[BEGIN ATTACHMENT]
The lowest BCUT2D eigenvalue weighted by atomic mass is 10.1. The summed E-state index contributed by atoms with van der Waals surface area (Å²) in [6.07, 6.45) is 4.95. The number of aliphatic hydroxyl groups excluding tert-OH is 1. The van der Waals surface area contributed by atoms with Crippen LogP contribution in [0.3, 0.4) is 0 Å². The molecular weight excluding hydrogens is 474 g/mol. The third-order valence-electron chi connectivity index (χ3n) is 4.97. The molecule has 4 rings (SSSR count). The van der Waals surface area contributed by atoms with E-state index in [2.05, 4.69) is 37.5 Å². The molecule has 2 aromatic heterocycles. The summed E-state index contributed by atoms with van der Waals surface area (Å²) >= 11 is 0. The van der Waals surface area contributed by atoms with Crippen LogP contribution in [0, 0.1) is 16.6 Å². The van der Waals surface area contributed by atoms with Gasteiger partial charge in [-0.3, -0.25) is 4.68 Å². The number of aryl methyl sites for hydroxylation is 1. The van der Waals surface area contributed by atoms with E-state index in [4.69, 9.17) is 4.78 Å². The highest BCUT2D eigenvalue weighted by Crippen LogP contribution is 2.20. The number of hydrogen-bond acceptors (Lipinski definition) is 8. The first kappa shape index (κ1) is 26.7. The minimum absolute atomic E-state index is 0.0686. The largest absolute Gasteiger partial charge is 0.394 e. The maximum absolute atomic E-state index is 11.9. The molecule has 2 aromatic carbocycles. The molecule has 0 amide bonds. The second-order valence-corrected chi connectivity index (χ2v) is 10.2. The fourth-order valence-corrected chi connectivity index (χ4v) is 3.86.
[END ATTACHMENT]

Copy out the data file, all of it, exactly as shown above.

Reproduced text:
The lowest BCUT2D eigenvalue weighted by atomic mass is 10.1. The summed E-state index contributed by atoms with van der Waals surface area (Å²) in [6.07, 6.45) is 4.95. The number of aliphatic hydroxyl groups excluding tert-OH is 1. The van der Waals surface area contributed by atoms with Crippen LogP contribution in [0.3, 0.4) is 0 Å². The molecular weight excluding hydrogens is 474 g/mol. The third-order valence-electron chi connectivity index (χ3n) is 4.97. The molecule has 4 rings (SSSR count). The van der Waals surface area contributed by atoms with E-state index in [2.05, 4.69) is 37.5 Å². The molecule has 2 aromatic heterocycles. The summed E-state index contributed by atoms with van der Waals surface area (Å²) >= 11 is 0. The van der Waals surface area contributed by atoms with Crippen LogP contribution in [0, 0.1) is 16.6 Å². The van der Waals surface area contributed by atoms with Gasteiger partial charge in [-0.3, -0.25) is 4.68 Å². The number of aryl methyl sites for hydroxylation is 1. The van der Waals surface area contributed by atoms with E-state index in [4.69, 9.17) is 4.78 Å². The highest BCUT2D eigenvalue weighted by Crippen LogP contribution is 2.20. The number of hydrogen-bond acceptors (Lipinski definition) is 8. The first kappa shape index (κ1) is 26.7. The minimum absolute atomic E-state index is 0.0686. The largest absolute Gasteiger partial charge is 0.394 e. The maximum absolute atomic E-state index is 11.9. The molecule has 2 aromatic carbocycles. The molecule has 0 amide bonds. The second-order valence-corrected chi connectivity index (χ2v) is 10.2. The fourth-order valence-corrected chi connectivity index (χ4v) is 3.86.